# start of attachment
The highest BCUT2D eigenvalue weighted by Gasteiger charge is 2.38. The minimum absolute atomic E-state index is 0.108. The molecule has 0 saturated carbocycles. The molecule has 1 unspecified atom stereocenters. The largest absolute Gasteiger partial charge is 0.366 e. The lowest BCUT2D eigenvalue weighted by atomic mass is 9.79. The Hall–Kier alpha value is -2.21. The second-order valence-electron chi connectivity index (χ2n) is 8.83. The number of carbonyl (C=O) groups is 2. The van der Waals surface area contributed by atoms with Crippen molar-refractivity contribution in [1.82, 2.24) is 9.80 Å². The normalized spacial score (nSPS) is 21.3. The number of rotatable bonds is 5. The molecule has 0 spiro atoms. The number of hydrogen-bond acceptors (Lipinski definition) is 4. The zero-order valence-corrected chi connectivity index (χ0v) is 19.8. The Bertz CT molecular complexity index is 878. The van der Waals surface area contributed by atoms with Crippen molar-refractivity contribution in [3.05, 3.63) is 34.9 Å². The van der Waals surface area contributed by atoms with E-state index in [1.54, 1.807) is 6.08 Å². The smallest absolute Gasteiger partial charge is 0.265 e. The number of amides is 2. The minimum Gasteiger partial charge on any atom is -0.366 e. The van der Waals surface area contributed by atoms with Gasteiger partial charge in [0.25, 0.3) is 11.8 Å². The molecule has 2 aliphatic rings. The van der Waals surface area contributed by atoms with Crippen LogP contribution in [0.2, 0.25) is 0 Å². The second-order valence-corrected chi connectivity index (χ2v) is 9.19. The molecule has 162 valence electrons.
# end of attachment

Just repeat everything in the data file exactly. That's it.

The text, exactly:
The highest BCUT2D eigenvalue weighted by Gasteiger charge is 2.38. The minimum absolute atomic E-state index is 0.108. The molecule has 0 saturated carbocycles. The molecule has 1 unspecified atom stereocenters. The largest absolute Gasteiger partial charge is 0.366 e. The lowest BCUT2D eigenvalue weighted by atomic mass is 9.79. The Hall–Kier alpha value is -2.21. The second-order valence-electron chi connectivity index (χ2n) is 8.83. The number of carbonyl (C=O) groups is 2. The van der Waals surface area contributed by atoms with Crippen molar-refractivity contribution in [1.82, 2.24) is 9.80 Å². The normalized spacial score (nSPS) is 21.3. The number of rotatable bonds is 5. The molecule has 0 spiro atoms. The number of hydrogen-bond acceptors (Lipinski definition) is 4. The zero-order valence-corrected chi connectivity index (χ0v) is 19.8. The Bertz CT molecular complexity index is 878. The van der Waals surface area contributed by atoms with Crippen molar-refractivity contribution in [3.05, 3.63) is 34.9 Å². The van der Waals surface area contributed by atoms with E-state index in [1.54, 1.807) is 6.08 Å². The smallest absolute Gasteiger partial charge is 0.265 e. The number of amides is 2. The minimum Gasteiger partial charge on any atom is -0.366 e. The van der Waals surface area contributed by atoms with Gasteiger partial charge in [0.25, 0.3) is 11.8 Å². The molecule has 2 aliphatic rings. The van der Waals surface area contributed by atoms with Crippen LogP contribution in [0.2, 0.25) is 0 Å². The second-order valence-corrected chi connectivity index (χ2v) is 9.19. The molecule has 162 valence electrons.